CDCR’s K-9s Fight Contraband in California
Name: Wayne W. Conrad
Title: Statewide K-9 Coordinator
Agency: California Department of Corrections and Rehabilitation
Time Served: 25 years
Last Book Picked Up: Going Rogue: An American Life by Sarah Palin
Motto: Never leave anything for tomorrow you can do today
As statewide K-9 coordinator for the Department of Corrections and Rehabilitation, Sergeant Wayne W. Conrad sits on the front line of California’s battle against contraband.
Conrad knew at the age of 18 he was really into dogs, so much so that he has spent the majority of his adult life working with them in one capacity or another.
As you can hear from his accent, which has not abated in the 30 years since he moved to California, Conrad was born and raised in Brooklyn.
He first worked with dogs professionally at 18 years old, when he entered the U.S. Marine Corps and a position opened up for a narcotics detection K-9 Handler with the military police in Kaneohe, Hawaii. From there, he went on to work in New York City, for the Metropolitan Transit Authority at Starrett City, the country’s largest federally subsidized housing complex.
He didn’t land his first job in corrections until he moved to California in 1980, where his canines were used to search visitor vehicles and for narcotics at the California Medical Facility at Vacaville.
Conrad is now based at the R. A. McGee Correctional Training Center in Galt, Calif., about 20 miles south of the state’s capital, where he oversees the CDCR’s K-9 search operations program, which consists of 28 dogs strategically located throughout the state.
“I’ve got all these dogs out everyday of the week some place, searching, so they are always working,” Conrad says.
Before a dog is ready to do a live contraband cell phone search, it will have had 160 hours, or four weeks, of formal training. After the training, dogs are Peace Officer Standards and Training certified by an independent evaluator who has no connection with the training of the dogs. For every hour you search, the dogs need to be trained for an hour and they have to get out and search every day, Conrad says.
After doing extensive research and determining that cell phones give off a unique scent, Conrad helped launch the department’s K-9 cell-phone detection pilot program in late 2008.
Caesar was the first dog trained for contraband detection, and it was based on that dog’s success that the department went forward with the program. The dog, an eight-year-old Belgian Malinois from was purchased for $350 from Debbie Skinner, of PawsnClaws Inc., a nationally recognized breeder and trainer. Since then, Skinner has provided numerous dogs to the CDCR at little or no cost.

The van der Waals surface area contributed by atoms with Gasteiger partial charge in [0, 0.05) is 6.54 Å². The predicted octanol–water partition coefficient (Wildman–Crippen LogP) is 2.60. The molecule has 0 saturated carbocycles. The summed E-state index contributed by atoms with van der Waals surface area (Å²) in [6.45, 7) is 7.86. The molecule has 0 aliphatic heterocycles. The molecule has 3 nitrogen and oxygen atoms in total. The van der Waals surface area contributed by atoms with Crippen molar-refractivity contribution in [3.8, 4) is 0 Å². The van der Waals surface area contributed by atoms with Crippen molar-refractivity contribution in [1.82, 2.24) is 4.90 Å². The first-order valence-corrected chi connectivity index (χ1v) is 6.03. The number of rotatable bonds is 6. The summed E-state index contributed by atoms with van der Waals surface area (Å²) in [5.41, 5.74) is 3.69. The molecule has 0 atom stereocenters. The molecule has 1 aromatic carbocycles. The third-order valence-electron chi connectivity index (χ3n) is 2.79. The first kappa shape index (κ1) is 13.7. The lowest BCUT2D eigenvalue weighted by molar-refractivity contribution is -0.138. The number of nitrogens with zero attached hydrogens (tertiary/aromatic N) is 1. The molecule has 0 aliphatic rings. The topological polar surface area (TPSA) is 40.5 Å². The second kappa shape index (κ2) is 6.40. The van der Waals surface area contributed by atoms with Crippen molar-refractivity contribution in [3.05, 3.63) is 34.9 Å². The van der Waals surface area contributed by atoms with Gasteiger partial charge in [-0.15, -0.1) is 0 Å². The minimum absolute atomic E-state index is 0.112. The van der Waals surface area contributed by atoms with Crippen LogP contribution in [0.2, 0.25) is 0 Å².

“We started training Caesar in December 2008 and he was put into service in April 2009,” Conrad says. “Almost immediately, we were successful. We were finding cell phones hidden in radios, in packages coming in, in the walls. Every time we’d go to work, Caesar was coming up with cell phones. We got to the point where we walk up to a cell, and we were just having inmates hand us the phones.”
When the department decided they needed a second dog, Skinner provided a second Belgian Malinois, Drako, who was being poorly kept by a trainer. Skinner treated and cared for the dog, before donating it to the department at no cost.
Conrad says there would be no K-9 program if it were not for people like Skinner, and Stephanie O’Brien, of K-9 Behavioral Services.
“Everyone of our dogs has been a donation,” Conrad says. “We have not paid anything for any of these dogs, maybe only a small adoption fee or shipping charge.”
O’Brien has given the department seven dogs, and she is preparing to donate an eighth dog.
“We feel its even more of a duty now to keep the Belgian Malinois a working breed and not a household pet,” O’Brien says.
A Belgian Malinois, Cairo, worked with the SEAL team that raided Osama bin Laden’s compound in Abbottabad, Pakistan.
“When it comes to performing searches, the dog of choice for us is the Belgian Malinois,” Conrad says. “I do have a few German Shepherds, and those dogs are sent to prisons where the climate is a bit cooler.”
In training, Conrad will take several televisions and line them up, and stick a cell phone in one of them. He says that 100 percent of the time, the dog will go to it. He’s never had a dog pass one up.
The department’s dogs are available seven days a week, 24 hours a day.
“We will swoop in with the element of surprise,” Conrad says. “Nobody knows where or when we are going to be someplace and that is where our success lies. When we are walking down the tier you can actually hear the progression of toilets flushing. They don’t know where we are going to hit or when we are going to hit. These dogs have become so good that rather than get caught with the drugs, they flush it in the cell.”
Have a question about K-9 units? Send it to email@example.com, and look for more info. on K-9 programs in the July/August issue of Correctional News.